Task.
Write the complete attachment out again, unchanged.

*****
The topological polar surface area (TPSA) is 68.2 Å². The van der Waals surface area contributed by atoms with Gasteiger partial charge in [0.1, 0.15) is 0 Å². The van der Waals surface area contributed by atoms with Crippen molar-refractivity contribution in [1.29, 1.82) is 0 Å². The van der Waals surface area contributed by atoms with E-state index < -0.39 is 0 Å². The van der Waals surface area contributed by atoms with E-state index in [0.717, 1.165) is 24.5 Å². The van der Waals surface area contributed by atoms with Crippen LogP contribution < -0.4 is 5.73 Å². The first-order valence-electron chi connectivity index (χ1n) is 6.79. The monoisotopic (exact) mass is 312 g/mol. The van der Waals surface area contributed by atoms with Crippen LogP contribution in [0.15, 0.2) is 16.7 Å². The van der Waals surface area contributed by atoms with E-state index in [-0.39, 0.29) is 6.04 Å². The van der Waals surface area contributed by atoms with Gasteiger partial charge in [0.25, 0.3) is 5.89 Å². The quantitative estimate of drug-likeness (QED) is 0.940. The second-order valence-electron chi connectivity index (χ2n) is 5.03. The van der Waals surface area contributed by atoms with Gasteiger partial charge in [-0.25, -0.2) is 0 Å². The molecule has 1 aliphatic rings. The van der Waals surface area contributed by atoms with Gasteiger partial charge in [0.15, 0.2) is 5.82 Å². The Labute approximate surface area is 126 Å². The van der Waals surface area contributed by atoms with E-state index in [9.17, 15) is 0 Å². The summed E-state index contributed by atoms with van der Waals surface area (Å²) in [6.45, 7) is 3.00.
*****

The topological polar surface area (TPSA) is 68.2 Å². The van der Waals surface area contributed by atoms with Gasteiger partial charge in [0.1, 0.15) is 0 Å². The van der Waals surface area contributed by atoms with Crippen molar-refractivity contribution in [1.29, 1.82) is 0 Å². The van der Waals surface area contributed by atoms with E-state index < -0.39 is 0 Å². The van der Waals surface area contributed by atoms with E-state index in [0.717, 1.165) is 24.5 Å². The van der Waals surface area contributed by atoms with Crippen LogP contribution < -0.4 is 5.73 Å². The first-order valence-electron chi connectivity index (χ1n) is 6.79. The monoisotopic (exact) mass is 312 g/mol. The van der Waals surface area contributed by atoms with Crippen LogP contribution in [0.15, 0.2) is 16.7 Å². The van der Waals surface area contributed by atoms with E-state index in [-0.39, 0.29) is 6.04 Å². The van der Waals surface area contributed by atoms with Gasteiger partial charge in [0.25, 0.3) is 5.89 Å². The quantitative estimate of drug-likeness (QED) is 0.940. The second-order valence-electron chi connectivity index (χ2n) is 5.03. The van der Waals surface area contributed by atoms with Gasteiger partial charge in [-0.25, -0.2) is 0 Å². The molecule has 1 aliphatic rings. The van der Waals surface area contributed by atoms with Gasteiger partial charge in [0.15, 0.2) is 5.82 Å². The Labute approximate surface area is 126 Å². The van der Waals surface area contributed by atoms with E-state index in [9.17, 15) is 0 Å². The summed E-state index contributed by atoms with van der Waals surface area (Å²) in [6.45, 7) is 3.00.